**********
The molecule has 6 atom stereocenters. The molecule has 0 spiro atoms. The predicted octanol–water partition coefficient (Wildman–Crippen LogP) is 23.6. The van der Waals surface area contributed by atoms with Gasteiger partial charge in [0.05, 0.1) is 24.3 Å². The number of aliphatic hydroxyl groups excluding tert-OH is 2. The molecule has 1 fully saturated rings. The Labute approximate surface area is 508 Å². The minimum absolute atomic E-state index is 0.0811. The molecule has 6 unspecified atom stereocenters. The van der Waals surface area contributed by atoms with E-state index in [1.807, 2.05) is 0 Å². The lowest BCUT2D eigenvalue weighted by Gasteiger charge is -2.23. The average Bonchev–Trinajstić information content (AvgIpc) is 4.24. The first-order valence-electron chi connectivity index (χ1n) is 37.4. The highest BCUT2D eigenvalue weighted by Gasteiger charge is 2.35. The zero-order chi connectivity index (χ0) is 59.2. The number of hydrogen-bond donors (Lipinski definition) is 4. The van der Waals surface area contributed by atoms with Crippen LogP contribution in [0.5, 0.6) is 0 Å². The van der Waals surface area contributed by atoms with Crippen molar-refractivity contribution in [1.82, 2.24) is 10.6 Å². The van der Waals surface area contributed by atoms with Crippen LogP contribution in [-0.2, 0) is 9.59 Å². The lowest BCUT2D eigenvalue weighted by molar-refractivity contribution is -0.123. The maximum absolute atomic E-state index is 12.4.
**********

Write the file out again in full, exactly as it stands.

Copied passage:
The molecule has 6 atom stereocenters. The molecule has 0 spiro atoms. The predicted octanol–water partition coefficient (Wildman–Crippen LogP) is 23.6. The van der Waals surface area contributed by atoms with Gasteiger partial charge in [0.05, 0.1) is 24.3 Å². The number of aliphatic hydroxyl groups excluding tert-OH is 2. The molecule has 1 fully saturated rings. The Labute approximate surface area is 508 Å². The minimum absolute atomic E-state index is 0.0811. The molecule has 6 unspecified atom stereocenters. The van der Waals surface area contributed by atoms with E-state index in [1.807, 2.05) is 0 Å². The lowest BCUT2D eigenvalue weighted by Gasteiger charge is -2.23. The average Bonchev–Trinajstić information content (AvgIpc) is 4.24. The first-order valence-electron chi connectivity index (χ1n) is 37.4. The highest BCUT2D eigenvalue weighted by Gasteiger charge is 2.35. The zero-order chi connectivity index (χ0) is 59.2. The number of hydrogen-bond donors (Lipinski definition) is 4. The van der Waals surface area contributed by atoms with Crippen LogP contribution in [0.5, 0.6) is 0 Å². The van der Waals surface area contributed by atoms with Crippen molar-refractivity contribution in [1.82, 2.24) is 10.6 Å². The van der Waals surface area contributed by atoms with Crippen LogP contribution in [-0.2, 0) is 9.59 Å². The lowest BCUT2D eigenvalue weighted by molar-refractivity contribution is -0.123. The maximum absolute atomic E-state index is 12.4.